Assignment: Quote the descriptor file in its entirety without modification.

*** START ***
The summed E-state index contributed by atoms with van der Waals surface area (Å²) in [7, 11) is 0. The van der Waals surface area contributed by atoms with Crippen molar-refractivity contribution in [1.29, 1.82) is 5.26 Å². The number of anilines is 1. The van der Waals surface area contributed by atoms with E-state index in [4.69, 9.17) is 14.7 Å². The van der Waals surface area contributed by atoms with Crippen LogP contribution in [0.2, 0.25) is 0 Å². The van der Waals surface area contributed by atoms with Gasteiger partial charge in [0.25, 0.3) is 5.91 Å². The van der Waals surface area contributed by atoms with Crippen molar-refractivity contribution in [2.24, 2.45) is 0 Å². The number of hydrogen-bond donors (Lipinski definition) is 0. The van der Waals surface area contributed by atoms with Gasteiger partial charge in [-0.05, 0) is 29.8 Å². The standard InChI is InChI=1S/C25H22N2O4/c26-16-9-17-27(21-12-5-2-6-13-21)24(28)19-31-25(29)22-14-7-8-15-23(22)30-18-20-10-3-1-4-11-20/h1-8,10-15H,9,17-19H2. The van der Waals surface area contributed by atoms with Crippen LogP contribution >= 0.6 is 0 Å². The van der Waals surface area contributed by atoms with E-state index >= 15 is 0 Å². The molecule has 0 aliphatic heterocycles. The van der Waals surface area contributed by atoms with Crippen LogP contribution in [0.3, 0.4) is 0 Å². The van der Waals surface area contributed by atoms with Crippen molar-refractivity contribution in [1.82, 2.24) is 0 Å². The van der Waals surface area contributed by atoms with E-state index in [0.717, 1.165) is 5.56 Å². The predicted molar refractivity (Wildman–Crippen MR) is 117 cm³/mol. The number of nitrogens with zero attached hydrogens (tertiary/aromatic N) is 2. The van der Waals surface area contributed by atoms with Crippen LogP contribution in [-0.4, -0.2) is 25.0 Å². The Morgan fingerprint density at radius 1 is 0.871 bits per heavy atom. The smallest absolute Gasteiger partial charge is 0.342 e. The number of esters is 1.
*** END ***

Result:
The summed E-state index contributed by atoms with van der Waals surface area (Å²) in [7, 11) is 0. The van der Waals surface area contributed by atoms with Crippen molar-refractivity contribution in [1.29, 1.82) is 5.26 Å². The number of anilines is 1. The van der Waals surface area contributed by atoms with E-state index in [4.69, 9.17) is 14.7 Å². The van der Waals surface area contributed by atoms with Crippen LogP contribution in [0.2, 0.25) is 0 Å². The van der Waals surface area contributed by atoms with Gasteiger partial charge in [0.25, 0.3) is 5.91 Å². The van der Waals surface area contributed by atoms with Crippen molar-refractivity contribution in [2.24, 2.45) is 0 Å². The number of hydrogen-bond donors (Lipinski definition) is 0. The van der Waals surface area contributed by atoms with Gasteiger partial charge in [-0.05, 0) is 29.8 Å². The standard InChI is InChI=1S/C25H22N2O4/c26-16-9-17-27(21-12-5-2-6-13-21)24(28)19-31-25(29)22-14-7-8-15-23(22)30-18-20-10-3-1-4-11-20/h1-8,10-15H,9,17-19H2. The van der Waals surface area contributed by atoms with Crippen LogP contribution >= 0.6 is 0 Å². The van der Waals surface area contributed by atoms with E-state index >= 15 is 0 Å². The molecule has 0 aliphatic heterocycles. The van der Waals surface area contributed by atoms with Crippen LogP contribution in [0.3, 0.4) is 0 Å². The van der Waals surface area contributed by atoms with Crippen molar-refractivity contribution in [1.82, 2.24) is 0 Å². The van der Waals surface area contributed by atoms with E-state index in [0.717, 1.165) is 5.56 Å². The predicted molar refractivity (Wildman–Crippen MR) is 117 cm³/mol. The number of nitrogens with zero attached hydrogens (tertiary/aromatic N) is 2. The van der Waals surface area contributed by atoms with Crippen LogP contribution in [-0.4, -0.2) is 25.0 Å². The Morgan fingerprint density at radius 1 is 0.871 bits per heavy atom. The smallest absolute Gasteiger partial charge is 0.342 e. The number of esters is 1.